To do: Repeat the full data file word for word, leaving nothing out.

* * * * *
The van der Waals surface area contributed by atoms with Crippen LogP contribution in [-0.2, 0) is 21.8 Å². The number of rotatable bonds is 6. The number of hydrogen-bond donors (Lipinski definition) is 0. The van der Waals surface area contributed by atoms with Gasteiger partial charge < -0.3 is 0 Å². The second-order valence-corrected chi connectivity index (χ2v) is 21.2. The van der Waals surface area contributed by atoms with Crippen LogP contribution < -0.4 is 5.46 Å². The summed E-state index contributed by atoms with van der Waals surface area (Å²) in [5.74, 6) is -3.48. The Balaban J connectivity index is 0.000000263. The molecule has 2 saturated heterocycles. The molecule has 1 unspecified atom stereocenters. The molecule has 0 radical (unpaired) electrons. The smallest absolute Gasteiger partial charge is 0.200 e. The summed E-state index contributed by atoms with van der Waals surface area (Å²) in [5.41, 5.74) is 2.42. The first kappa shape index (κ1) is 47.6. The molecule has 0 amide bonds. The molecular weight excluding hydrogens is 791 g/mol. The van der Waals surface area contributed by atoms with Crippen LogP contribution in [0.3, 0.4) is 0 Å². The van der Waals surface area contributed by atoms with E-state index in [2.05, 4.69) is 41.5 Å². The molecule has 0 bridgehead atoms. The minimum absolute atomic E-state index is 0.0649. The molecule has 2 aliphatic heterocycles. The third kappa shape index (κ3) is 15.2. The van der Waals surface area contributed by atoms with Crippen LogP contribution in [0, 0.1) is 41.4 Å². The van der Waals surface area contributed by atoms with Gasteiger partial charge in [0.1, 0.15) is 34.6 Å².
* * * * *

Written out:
The van der Waals surface area contributed by atoms with Crippen LogP contribution in [-0.2, 0) is 21.8 Å². The number of rotatable bonds is 6. The number of hydrogen-bond donors (Lipinski definition) is 0. The van der Waals surface area contributed by atoms with Gasteiger partial charge < -0.3 is 0 Å². The second-order valence-corrected chi connectivity index (χ2v) is 21.2. The van der Waals surface area contributed by atoms with Crippen LogP contribution < -0.4 is 5.46 Å². The summed E-state index contributed by atoms with van der Waals surface area (Å²) in [5.74, 6) is -3.48. The Balaban J connectivity index is 0.000000263. The molecule has 2 saturated heterocycles. The molecule has 1 unspecified atom stereocenters. The molecule has 0 radical (unpaired) electrons. The smallest absolute Gasteiger partial charge is 0.200 e. The summed E-state index contributed by atoms with van der Waals surface area (Å²) in [5.41, 5.74) is 2.42. The first kappa shape index (κ1) is 47.6. The molecule has 0 amide bonds. The molecular weight excluding hydrogens is 791 g/mol. The van der Waals surface area contributed by atoms with Crippen LogP contribution in [0.3, 0.4) is 0 Å². The van der Waals surface area contributed by atoms with E-state index in [2.05, 4.69) is 41.5 Å². The molecule has 0 bridgehead atoms. The minimum absolute atomic E-state index is 0.0649. The molecule has 2 aliphatic heterocycles. The third kappa shape index (κ3) is 15.2. The van der Waals surface area contributed by atoms with Crippen LogP contribution in [0, 0.1) is 41.4 Å². The van der Waals surface area contributed by atoms with Gasteiger partial charge in [0.1, 0.15) is 34.6 Å².